One way this manifests is when a parent doesn’t want to take honest critique from a child. The parent assumes they know more because of age and experience. And maybe that is generally true, but that conclusion renders themselves faultless when the child may be making a valid point. Parents, much like a child, can be reminded of ways they can grow. Parents don’t stop being sinners just because they are parents. And if anyone can spot a parent’s flaw, the child should have keen insight.
When we enter into conversations with fellow believers or unbelievers, how we posture ourselves will influence our speech. Our goal should be to always act as students, not as the teacher. Students contribute ideas, but also ask questions to better understand. Students speak, and students listen. Moreover, students are teachable. When we pray to God or talk to others, listening will allow us to learn and grow in ways we cannot on our own.
“My dear brothers and sisters, understand this: Everyone should be quick to listen, slow to speak, and slow to anger.” (James 1:9)
“Therefore, whatever you want others to do for you, do also the same for them, for this is the Law and the Prophets.” (Matthew 7:12)
Prior to the year 2020, discussing politics was taboo, but tolerable in many situations. Ask any Trump supporter if they felt threatened by society and the likely answer is yes. Have we strayed so far from loving one another, that we stopped accepting ideas different from our own?
Jesus highlights our command to love with the Parable of the Good Samaritan, bringing together two people from two different cultures with plenty of reason to hate. In the current political atmosphere, we name-call those who disagree with us, and in worst-case scenarios threaten them with violence. Where is the listening in these circumstances?
Choosing to love as Jesus did means seeing everyone around us as other children of God. After all, everyone is made in God’s image (Genesis 1:26). God designed the person, not their political party. This is by no means limited to politics. We are called to love family, friends, acquaintances, strangers. Everyone.
To answer God’s call to love in this way, we need the wisdom that reminds us that He loves people. He loves the people we hate, the ones we mock, disrespect, or simply ignore. Without being able to love those around us, we do not honor the other person, nor ourselves, but especially not God.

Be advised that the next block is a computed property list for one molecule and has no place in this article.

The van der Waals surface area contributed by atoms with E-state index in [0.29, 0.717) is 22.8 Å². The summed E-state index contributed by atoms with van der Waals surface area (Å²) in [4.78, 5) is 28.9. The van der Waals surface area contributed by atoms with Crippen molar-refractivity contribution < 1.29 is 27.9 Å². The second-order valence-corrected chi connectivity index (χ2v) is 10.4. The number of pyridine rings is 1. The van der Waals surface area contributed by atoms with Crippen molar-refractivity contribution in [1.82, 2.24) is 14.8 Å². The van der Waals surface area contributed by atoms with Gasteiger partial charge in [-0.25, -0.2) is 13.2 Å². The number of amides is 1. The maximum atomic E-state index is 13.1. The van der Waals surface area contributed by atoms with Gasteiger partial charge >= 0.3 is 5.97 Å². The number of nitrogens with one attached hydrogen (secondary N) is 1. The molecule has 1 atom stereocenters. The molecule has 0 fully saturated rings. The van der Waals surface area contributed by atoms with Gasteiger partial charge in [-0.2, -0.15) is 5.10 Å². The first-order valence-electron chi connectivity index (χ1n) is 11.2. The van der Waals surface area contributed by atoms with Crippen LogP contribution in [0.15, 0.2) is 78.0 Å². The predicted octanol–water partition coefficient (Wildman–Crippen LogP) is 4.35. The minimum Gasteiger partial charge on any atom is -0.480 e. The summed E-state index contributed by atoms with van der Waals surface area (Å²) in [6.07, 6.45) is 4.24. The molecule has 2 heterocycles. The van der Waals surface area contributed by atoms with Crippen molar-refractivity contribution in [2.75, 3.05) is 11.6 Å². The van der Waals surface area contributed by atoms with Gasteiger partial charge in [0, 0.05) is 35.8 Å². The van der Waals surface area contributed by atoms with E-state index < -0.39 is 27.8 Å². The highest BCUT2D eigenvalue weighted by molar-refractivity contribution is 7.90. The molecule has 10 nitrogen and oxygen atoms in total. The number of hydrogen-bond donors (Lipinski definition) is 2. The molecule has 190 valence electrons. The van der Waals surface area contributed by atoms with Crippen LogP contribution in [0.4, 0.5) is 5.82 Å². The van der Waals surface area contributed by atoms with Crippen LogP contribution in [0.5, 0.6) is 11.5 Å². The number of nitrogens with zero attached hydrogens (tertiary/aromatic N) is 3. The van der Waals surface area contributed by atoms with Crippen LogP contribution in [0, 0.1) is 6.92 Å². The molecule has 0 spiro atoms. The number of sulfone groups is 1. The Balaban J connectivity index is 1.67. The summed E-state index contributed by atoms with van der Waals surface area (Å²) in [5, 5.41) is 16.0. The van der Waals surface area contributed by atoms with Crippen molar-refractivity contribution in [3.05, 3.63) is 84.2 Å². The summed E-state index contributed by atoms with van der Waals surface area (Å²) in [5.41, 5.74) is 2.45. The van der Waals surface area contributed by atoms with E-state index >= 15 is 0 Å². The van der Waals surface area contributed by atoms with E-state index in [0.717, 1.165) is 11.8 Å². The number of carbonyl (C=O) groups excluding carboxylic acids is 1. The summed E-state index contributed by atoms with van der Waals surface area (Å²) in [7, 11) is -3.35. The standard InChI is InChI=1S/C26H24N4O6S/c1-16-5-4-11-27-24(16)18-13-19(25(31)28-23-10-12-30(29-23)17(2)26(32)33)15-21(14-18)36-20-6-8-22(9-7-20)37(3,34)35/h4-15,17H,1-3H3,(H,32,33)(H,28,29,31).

The Power of Words
With more wisdom and more love, we have the antidote to our communication conundrum.
If we strive daily to be more like Christ, surely there are ways we can grow. Depending on who we are, we can speak less and listen more, or speak more and listen less, but all in an effort to experience love and wisdom. The words we speak to one another say more about us than about the person to whom we speak. The next time we engage with someone we disagree with, we can aim to be loving instead of aiming to be right.
The Bible proves that words have power. We can use the precepts of the Bible as a way to better engage with people on a daily basis. Once we start having better conversations with those around us, we can role-model behaviors for others. Then the trend continues.
Photo Credit: ©GettyImages/MangoStar_Studio
Aaron D'Anthony Brown is a freelance writer, hip-hop dance teacher, and visual artist, living in Virginia. He currently contributes work to iBelieve, Crosswalk, and supports various clients through the platform Upwork. He's an outside-the-box thinker with a penchant for challenging the status quo. Check out his short story “Serenity.”
The views and opinions expressed in this podcast are those of the speakers and do not necessarily reflect the views or positions of Salem Web Network and Salem Media Group.